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J&J shareholders approve CEO Gorsky's near-$30 million pay plan

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Jessica DiNapoli
·2 min read
FILE PHOTO: Alex Gorsky, chairman and CEO of Johnson & Johnson, takes the stand as a witness in New Jersey Supreme Court in New Brunswick, New Jersey
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By Jessica DiNapoli

NEW YORK (Reuters) - Shareholders at Johnson & Johnson approved on a non-binding advisory basis Chief Executive Alex Gorsky's $29.6 million pay plan for 2020 at the healthcare company's annual general meeting on Thursday.

The approval was a win for J&J, which faced a "vote no" campaign on its executive pay from the Office of the Illinois State Treasurer, a member of the Investors for Opioid and Pharmaceutical Accountability (IOPA) a coalition which has 61 members with $4.2 trillion in assets under management.

The Illinois Treasurers Office urged shareholders to reject Gorsky's pay because it excluded from its calculation of stock awards some $9 billion in costs related to thousands of lawsuits claiming it helped fuel the U.S. opioid crisis and that traces of asbestos in its talc baby powder caused cancer.

J&J has said the move is consistent with its long-term practices.

The final results of the vote, including the total number of J&J investors who approved the pay arrangement, will be released in the coming days.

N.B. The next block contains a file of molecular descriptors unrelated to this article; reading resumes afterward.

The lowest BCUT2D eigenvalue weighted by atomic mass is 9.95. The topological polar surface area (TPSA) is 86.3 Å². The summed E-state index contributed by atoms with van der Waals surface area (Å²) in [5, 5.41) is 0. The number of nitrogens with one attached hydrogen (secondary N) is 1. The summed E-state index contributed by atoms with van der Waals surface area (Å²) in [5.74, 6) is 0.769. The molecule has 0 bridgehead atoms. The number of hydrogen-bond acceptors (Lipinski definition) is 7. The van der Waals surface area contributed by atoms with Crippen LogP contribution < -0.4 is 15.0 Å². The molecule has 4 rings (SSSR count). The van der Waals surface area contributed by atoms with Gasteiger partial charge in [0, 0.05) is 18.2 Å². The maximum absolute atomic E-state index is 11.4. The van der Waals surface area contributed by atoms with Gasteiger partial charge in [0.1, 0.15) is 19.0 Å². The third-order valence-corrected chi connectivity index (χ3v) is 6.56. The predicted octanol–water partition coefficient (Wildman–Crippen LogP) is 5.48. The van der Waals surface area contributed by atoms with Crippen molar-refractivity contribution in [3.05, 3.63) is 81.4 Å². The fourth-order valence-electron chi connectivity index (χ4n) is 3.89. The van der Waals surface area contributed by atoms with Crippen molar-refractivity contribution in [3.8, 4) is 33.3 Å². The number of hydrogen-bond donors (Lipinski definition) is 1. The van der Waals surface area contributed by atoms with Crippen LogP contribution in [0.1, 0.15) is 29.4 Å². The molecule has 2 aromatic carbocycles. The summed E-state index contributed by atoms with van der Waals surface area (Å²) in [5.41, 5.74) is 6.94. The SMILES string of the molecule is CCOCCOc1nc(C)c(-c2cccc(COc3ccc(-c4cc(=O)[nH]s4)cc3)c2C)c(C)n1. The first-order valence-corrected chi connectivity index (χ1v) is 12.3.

Companies typically will engage with shareholders and potentially adopt changes to their pay practices if they receive significant number of votes against their compensation.

"It sends a message to the company even if you get as high as 30% support" on a "vote no" campaign, said Donna Meyer, director of shareholder advocacy at Mercy Investment Services Inc. "You get the company to talk with you about it."

Gorsky also answered a question from an investor on the possible link between J&J's COVID-19 vaccine and a very rare but serious blood clot condition that led to a U.S. pause in its use.

He said the company was looking forward to a U.S. regulatory meeting and review of the issue scheduled for Friday.

"We strongly support awareness of the signs and symptoms of this extremely rare event to ensure the correct diagnosis, appropriate treatment and expedited reporting by healthcare professionals," Gorsky said. "We continue to believe in the positive benefit-risk profile of our vaccine."

(Reporting by Jessica DiNapoli in New York; Editing by Bill Berkrot and David Gregorio)